Last month, thousands of students walked across the stage at hundreds of colleges all over the country to receive their diploma and start life in the “real world.” The ease with which they enter that world in regards to finding full-time employment depends somewhat on the type of degree they received.
It’s no surprise to anyone – some degrees are more sought after than others. In fact, according to a recent Forbes.com article, the top five degrees employers are hiring for this year are:
- Computer science
And for graduates in these fields, the question isn’t “Will I get a job?,” but rather “Which job should I take?” So how do you make sure your top choice choses you?
Relocating isn’t something people take lightly, even if it’s for a dream job. Whether you’re recruiting for entry-level staff or senior executives, you need to have a competitive relocation policy – especially if your business operates in a high-demand industry.
But do you know how your relocation policy stacks up against your competitors? And subsequently, how your relocation policy impacts how your offer is perceived? If you answered with a definitive yes, kudos to you. For everyone else, read on.
Give them what they need
No two employees are exactly the same, but it’s still important to segment employees based on their needs and your goals. Referred to as a tiered policy, this is most commonly broken out by job level (entry, middle and senior), but depending on your business and relocation trends, other ways can include move type, movers vs. renters, etc.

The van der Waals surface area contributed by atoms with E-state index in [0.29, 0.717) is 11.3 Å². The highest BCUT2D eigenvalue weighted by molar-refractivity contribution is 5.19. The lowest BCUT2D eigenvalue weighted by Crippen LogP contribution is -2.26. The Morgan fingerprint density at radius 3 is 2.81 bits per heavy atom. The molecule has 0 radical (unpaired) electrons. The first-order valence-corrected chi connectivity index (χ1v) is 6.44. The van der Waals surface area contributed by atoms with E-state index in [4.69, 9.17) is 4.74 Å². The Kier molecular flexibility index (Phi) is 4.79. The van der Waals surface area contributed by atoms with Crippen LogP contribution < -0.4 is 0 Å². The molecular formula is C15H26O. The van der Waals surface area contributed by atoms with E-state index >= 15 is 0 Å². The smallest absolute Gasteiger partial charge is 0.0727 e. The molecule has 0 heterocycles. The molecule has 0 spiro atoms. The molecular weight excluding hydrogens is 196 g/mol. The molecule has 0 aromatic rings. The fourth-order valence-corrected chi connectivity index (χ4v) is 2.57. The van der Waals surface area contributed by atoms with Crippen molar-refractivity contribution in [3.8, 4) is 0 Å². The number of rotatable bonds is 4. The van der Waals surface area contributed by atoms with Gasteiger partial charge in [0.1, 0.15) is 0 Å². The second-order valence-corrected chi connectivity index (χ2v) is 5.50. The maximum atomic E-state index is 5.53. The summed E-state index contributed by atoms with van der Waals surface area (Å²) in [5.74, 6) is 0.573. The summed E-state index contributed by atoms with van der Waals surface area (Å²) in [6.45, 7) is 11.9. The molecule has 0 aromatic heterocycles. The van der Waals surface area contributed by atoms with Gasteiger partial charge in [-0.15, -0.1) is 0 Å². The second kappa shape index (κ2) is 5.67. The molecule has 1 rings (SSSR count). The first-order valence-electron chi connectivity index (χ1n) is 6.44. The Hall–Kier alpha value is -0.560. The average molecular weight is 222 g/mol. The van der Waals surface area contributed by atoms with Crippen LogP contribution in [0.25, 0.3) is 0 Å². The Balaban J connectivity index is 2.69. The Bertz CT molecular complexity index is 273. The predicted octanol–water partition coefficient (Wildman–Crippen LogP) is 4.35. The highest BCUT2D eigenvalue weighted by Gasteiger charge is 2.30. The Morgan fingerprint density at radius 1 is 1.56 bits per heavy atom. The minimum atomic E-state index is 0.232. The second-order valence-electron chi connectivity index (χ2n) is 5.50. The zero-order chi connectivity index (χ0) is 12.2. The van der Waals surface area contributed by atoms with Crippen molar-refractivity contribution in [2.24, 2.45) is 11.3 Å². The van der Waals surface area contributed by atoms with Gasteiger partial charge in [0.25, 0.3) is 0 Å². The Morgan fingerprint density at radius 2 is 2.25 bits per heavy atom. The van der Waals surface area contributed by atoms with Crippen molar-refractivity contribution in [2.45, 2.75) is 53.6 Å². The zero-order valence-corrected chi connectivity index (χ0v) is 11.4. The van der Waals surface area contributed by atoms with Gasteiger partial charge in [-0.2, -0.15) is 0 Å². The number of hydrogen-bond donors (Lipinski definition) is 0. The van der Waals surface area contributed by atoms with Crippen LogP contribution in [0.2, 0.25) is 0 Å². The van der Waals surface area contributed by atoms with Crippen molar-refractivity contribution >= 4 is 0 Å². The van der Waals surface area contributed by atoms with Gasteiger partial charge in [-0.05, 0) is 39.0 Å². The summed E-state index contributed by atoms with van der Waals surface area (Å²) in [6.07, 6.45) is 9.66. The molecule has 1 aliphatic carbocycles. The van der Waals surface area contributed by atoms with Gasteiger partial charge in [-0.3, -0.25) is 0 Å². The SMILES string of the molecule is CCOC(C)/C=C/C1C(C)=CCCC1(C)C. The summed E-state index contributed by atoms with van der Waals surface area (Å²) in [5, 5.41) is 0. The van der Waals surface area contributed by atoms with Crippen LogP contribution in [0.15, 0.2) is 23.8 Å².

However you segment your relocation policy, it’s important that you’re including benefits they care about and need. Here are three tips to figure out what those things might be:
- Stay on top of relocation trends: Your competitors aren’t likely to share all the details of their relocation policies, but through annual surveys and reports, you can stay on top of what’s being offered. Curious what’s popular this year? Check out our post on 2015 relocation trends.
- Know the most common exception requests: Are the majority of employees asking for the same exceptions? That’s a good indicator you should consider adding that into your regular policy.
- Survey your employees post move: Don’t forget to follow up with employees about their experience after they’re settled. What did they find most useful? What would they have liked to have? This extra step can give you invaluable insight to how you should shape your relocation policy.
You might be thinking, “This is great and all, but I’m a one-person HR department.” Believe us, that’s more common than you might think. Hiring a relocation specialist like Hilldrup can help answer many of these questions, even if it’s a simple review to make sure your policy covers everything it should. If we can help in any way, just let us know!